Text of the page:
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Victoria Truong v. Michael J. Astrue


November 3, 2011


The opinion of the court was delivered by: Honorable Oswald Parada United States Magistrate Judge


The Court now rules as follows with respect to the two disputed issues*fn1 listed in the Joint Stipulation ("JS").*fn2



As reflected in the Joint Stipulation, the disputed issues raised by Plaintiff as the grounds for reversal and/or remand are as follows:

(1) Whether the Administrative Law Judge ("ALJ") erred by failing to obtain Vocational Expert ("VE") testimony; and

(2) Whether the ALJ properly evaluated Plaintiff's credibility. (JS at 2-3.)


Under 42 U.S.C. § 405(g), this Court reviews the Commissioner's decision to determine whether the Commissioner's findings are supported by substantial evidence and whether the proper legal standards were applied. DeLorme v. Sullivan, 924 F.2d 841, 846 (9th Cir. 1991). Substantial evidence means "more than a mere scintilla" but less than a preponderance. Richardson v. Perales, 402 U.S. 389, 401, 91 S. Ct. 1420, 28 L. Ed. 2d 842 (1971); Desrosiers v. Sec'y of Health & Human Servs., 846 F.2d 573, 575-76 (9th Cir. 1988). Substantial evidence is "such relevant evidence as a reasonable mind might accept as adequate to support a conclusion." Richardson, 402 U.S. at 401 (citation omitted). The Court must review the record as a whole and consider adverse as well as supporting evidence. Green v. Heckler, 803 F.2d 528, 529-30 (9th Cir. 1986). Where evidence is susceptible of more than one rational interpretation, the Commissioner's decision must be upheld. Gallant v. Heckler, 753 F.2d 1450, 1452 (9th Cir. 1984).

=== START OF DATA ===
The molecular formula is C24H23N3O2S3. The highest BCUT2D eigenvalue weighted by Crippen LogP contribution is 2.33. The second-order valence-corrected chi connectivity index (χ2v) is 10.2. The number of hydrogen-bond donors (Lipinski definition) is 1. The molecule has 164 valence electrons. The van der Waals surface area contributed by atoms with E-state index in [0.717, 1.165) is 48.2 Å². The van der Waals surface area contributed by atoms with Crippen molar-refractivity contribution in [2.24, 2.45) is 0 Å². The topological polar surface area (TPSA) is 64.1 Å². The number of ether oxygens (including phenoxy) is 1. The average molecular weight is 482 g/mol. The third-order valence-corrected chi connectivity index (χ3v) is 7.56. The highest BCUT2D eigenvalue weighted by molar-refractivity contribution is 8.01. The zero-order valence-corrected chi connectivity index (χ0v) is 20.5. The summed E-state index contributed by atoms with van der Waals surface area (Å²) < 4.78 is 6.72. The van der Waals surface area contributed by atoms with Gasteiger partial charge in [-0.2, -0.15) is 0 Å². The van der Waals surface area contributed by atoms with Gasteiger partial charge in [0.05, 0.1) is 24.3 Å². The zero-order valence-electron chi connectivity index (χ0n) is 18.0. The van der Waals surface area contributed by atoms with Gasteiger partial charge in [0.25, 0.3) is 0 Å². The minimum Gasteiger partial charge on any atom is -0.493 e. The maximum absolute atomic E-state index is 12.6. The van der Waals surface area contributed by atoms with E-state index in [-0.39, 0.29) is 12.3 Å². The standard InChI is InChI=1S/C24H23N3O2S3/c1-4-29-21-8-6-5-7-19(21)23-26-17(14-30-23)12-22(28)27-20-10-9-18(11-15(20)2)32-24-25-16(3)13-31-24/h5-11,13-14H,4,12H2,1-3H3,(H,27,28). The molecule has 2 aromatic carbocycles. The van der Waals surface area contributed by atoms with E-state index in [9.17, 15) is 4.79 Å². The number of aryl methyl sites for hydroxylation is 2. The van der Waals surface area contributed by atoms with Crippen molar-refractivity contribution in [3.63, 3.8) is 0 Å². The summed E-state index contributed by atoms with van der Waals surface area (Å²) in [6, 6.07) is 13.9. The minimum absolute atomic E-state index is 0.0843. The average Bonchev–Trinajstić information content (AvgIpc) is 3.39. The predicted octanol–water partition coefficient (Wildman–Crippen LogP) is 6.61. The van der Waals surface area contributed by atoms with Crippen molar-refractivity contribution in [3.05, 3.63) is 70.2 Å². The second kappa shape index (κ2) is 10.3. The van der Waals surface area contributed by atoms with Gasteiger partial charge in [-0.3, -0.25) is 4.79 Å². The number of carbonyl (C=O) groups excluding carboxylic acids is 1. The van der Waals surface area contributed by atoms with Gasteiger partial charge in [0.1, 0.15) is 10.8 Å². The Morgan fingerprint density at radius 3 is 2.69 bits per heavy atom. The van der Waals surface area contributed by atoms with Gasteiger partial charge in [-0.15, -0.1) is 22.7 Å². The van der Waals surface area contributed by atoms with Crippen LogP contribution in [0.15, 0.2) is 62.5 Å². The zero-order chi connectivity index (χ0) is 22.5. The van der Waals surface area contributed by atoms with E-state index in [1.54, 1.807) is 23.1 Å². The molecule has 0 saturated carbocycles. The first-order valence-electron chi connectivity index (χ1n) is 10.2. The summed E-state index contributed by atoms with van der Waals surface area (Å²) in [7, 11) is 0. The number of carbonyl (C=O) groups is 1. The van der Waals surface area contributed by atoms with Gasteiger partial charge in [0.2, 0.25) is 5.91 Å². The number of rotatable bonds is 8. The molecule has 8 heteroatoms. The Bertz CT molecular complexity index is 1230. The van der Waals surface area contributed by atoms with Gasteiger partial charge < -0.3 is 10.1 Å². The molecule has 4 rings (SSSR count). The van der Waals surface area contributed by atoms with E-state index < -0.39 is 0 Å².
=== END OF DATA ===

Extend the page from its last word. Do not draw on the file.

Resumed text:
A. The ALJ's Findings.

The ALJ found that Plaintiff has severe physical and mental impairments, including anemia and schizoaffective disorder. (AR at 10.) The ALJ further found that Plaintiff had the residual functional capacity ("RFC") to perform work at a medium exertional level, but would be limited by her non-exertional impairments to unskilled, entry level work. (Id. at 11.) Relying on the Medical-Vocational Guidelines, the ALJ determined that Plaintiff was able to perform the work of cleaner, dishwasher, kitchen helper, motel maid, packager, and assembler. (Id. at 15.)